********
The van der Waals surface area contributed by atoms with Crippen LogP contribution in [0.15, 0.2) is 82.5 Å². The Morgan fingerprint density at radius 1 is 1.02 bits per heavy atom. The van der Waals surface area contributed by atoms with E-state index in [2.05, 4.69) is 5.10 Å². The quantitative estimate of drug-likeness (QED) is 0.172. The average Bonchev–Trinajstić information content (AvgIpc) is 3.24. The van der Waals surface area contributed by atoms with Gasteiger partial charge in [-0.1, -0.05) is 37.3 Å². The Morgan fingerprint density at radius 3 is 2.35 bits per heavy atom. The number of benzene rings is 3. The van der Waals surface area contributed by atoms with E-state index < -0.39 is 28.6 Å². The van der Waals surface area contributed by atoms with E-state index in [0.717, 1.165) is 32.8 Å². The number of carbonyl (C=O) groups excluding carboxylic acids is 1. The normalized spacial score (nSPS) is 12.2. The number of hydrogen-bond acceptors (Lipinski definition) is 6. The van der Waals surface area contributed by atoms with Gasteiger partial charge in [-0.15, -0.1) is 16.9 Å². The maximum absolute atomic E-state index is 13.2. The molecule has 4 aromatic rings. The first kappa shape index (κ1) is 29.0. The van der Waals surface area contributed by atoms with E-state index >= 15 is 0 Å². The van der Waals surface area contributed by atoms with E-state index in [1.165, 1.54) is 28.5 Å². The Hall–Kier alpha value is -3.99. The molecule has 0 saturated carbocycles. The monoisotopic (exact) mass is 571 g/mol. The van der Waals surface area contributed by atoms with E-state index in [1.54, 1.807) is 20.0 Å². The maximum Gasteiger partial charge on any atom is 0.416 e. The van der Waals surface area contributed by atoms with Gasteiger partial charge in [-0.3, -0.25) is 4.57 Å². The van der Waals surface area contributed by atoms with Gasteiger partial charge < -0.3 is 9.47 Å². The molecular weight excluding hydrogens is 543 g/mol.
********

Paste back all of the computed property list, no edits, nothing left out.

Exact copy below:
The van der Waals surface area contributed by atoms with Crippen LogP contribution in [0.15, 0.2) is 82.5 Å². The Morgan fingerprint density at radius 1 is 1.02 bits per heavy atom. The van der Waals surface area contributed by atoms with E-state index in [2.05, 4.69) is 5.10 Å². The quantitative estimate of drug-likeness (QED) is 0.172. The average Bonchev–Trinajstić information content (AvgIpc) is 3.24. The van der Waals surface area contributed by atoms with Gasteiger partial charge in [-0.1, -0.05) is 37.3 Å². The Morgan fingerprint density at radius 3 is 2.35 bits per heavy atom. The number of benzene rings is 3. The van der Waals surface area contributed by atoms with E-state index < -0.39 is 28.6 Å². The van der Waals surface area contributed by atoms with E-state index in [0.717, 1.165) is 32.8 Å². The number of carbonyl (C=O) groups excluding carboxylic acids is 1. The normalized spacial score (nSPS) is 12.2. The number of hydrogen-bond acceptors (Lipinski definition) is 6. The van der Waals surface area contributed by atoms with Gasteiger partial charge in [-0.15, -0.1) is 16.9 Å². The maximum absolute atomic E-state index is 13.2. The molecule has 4 aromatic rings. The first kappa shape index (κ1) is 29.0. The van der Waals surface area contributed by atoms with E-state index >= 15 is 0 Å². The van der Waals surface area contributed by atoms with E-state index in [1.165, 1.54) is 28.5 Å². The Hall–Kier alpha value is -3.99. The molecule has 0 saturated carbocycles. The monoisotopic (exact) mass is 571 g/mol. The van der Waals surface area contributed by atoms with E-state index in [1.54, 1.807) is 20.0 Å². The maximum Gasteiger partial charge on any atom is 0.416 e. The van der Waals surface area contributed by atoms with Gasteiger partial charge in [-0.3, -0.25) is 4.57 Å². The van der Waals surface area contributed by atoms with Gasteiger partial charge < -0.3 is 9.47 Å². The molecular weight excluding hydrogens is 543 g/mol.